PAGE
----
Proving that there’s no more dangerous place on earth than the space between a liberal politician and other people’s money, the governors of California and New York have been seething over the part of the Tax Cuts and Jobs Act that limits the deductibility of state and local taxes (SALT). Privately worried that this change will adversely impact their ability to continue to fleece their wealthiest residents, or actually motivate them to move their primary residence to a low tax state (something NYC Mayor DeBlasio cluelessly dismisses), they publicly (and falsely) rage that the SALT cap harms everyone in their states, that it must be unconstitutional, and that they’re going to find ways to get around it.

Ideas that include monkeying with the payroll tax and setting up the states as “charities” with compulsory contributions are being floated, but I won’t go into the myriad problems with those ideas here. Instead, lets consider the underlying reasons for the rage, which sum up to “these are OUR geese!”

Indeed, the real reason blue-state politicians are angry over the feds reducing a tax break for high earners is because of the increased scrutiny of their own tax rapacity it is likely to prompt. For over a century, high-tax states have used the deductibility of the taxes they impose on their residents to reduce the “sting” of those taxes. Yes, there are arguments that removing federal deductibility is tantamount to double taxation, but if so, why do only 5 states allow deduction of federal taxes? Furthermore, to think in terms of double taxation, one would need to consider government one entity, undermining the argument for states having their own tax systems, or for states in general. The feds, the states, and municipalities provide very different services, and to consider “double taxation,” one would have to also assert that taxes are being taken for duplicate purposes.

There’s other sophistry floating around on this topic, but that’s what it is: deceptive word salad to hypocritically defend a greedy status quo.

As a parallel, consider gambling. Most states ban casino gaming, and those that do not heavily regulate it, treating each license as a benediction or indulgence conferred from those on high. Gambling is purported by politicians and other do-gooders as a destructive vice, and prohibitions are intended to protect the vulnerable from addiction, exploitation, or self-destruction. How, then, to explain that 44 states have one or more lotteries? How, then, to explain the media ads and billboards for things like PowerBall, Mega Millions, and scratch-off games?

Simple. The people and politicians who defend lotteries with pap like “they fund education!” (as if tax revenues from casinos don’t also end up in the same public coffers) only really care about piping the gambling revenue to themselves. In other words, “these are OUR geese!”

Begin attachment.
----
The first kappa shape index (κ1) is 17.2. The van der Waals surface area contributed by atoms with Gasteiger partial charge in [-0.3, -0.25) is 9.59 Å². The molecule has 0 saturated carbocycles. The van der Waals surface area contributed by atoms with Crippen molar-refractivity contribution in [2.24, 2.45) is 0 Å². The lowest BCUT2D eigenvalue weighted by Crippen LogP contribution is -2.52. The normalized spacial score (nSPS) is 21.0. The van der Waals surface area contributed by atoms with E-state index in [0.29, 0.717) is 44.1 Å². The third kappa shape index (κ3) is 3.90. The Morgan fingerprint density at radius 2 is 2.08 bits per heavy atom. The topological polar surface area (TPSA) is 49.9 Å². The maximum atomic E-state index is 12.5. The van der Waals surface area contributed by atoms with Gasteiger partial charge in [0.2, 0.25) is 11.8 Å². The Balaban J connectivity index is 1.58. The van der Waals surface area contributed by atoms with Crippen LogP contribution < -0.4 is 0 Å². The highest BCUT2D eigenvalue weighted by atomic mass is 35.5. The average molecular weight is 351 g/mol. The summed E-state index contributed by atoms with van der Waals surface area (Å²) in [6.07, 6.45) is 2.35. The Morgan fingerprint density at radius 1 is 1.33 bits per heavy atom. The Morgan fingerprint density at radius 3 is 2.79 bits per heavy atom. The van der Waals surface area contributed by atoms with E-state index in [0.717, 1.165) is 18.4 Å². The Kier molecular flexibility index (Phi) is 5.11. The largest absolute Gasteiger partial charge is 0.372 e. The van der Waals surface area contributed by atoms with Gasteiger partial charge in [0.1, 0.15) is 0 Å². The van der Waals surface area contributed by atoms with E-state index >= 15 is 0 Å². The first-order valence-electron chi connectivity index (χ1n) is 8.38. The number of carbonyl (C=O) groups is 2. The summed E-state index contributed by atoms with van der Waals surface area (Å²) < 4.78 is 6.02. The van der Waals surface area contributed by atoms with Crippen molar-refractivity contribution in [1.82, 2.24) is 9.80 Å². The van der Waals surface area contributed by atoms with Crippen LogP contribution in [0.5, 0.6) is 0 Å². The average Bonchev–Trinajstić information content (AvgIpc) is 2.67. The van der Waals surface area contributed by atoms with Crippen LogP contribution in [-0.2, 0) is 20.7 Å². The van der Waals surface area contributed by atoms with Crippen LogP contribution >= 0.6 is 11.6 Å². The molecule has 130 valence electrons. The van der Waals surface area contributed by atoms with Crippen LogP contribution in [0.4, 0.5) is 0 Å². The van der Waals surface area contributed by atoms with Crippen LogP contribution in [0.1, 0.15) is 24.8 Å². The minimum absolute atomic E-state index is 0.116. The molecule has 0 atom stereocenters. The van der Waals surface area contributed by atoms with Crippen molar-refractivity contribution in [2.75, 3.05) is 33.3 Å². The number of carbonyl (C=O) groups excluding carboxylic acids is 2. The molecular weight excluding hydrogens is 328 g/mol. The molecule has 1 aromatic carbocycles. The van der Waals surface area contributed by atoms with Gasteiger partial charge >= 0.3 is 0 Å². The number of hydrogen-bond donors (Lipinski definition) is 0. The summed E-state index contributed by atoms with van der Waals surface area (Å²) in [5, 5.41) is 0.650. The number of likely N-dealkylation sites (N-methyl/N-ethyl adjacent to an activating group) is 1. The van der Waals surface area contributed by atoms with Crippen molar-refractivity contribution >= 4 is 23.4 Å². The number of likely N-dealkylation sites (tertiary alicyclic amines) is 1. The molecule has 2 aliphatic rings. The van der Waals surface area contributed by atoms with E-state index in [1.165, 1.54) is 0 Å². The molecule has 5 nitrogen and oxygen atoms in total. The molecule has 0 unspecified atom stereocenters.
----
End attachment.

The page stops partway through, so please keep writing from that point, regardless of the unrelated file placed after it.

Once we understand this, once we recognize the tribalism and parochial attitudes of politicians, we better comprehend the cynical truth behind hyperventilations of people like Govs. Brown and Cuomo over a tax bill that will leave more money in most people’s pockets. Sure, some will argue that the reason the SALT cap was put in place was to punish blue states for not supporting the GOP, but it’s as or more arguable that the SALT deduction was a burden shift from those states to states with lower taxes. In any case, the reasons are secondary to the numbers. By the numbers, this bill is good for most Americans, especially the lower and middle classes. The fact that Democrats are bewailing a law that actually soaks the rich while providing relief to the classes they purport to champion is telling. The Dems resent the fact that their geese are being plucked.

French statesman Jean-Baptiste Colbert observed that:

The art of taxation consists in so plucking the goose as to procure the largest quantity of feathers with the least possible amount of hissing.

The SALT cap is going to increase the hissing of the fattest geese. Fat geese are geese that can fly long distances, and that is what scares the blue state politicians.

Peter Venetoklis

About Peter Venetoklis

I am twice-retired, a former rocket engineer and a former small business owner. At the very least, it makes for interesting party conversation. I'm also a life-long libertarian, I engage in an expanse of entertainments, and I squabble for sport.

Nowadays, I spend a good bit of my time arguing politics and editing this website.


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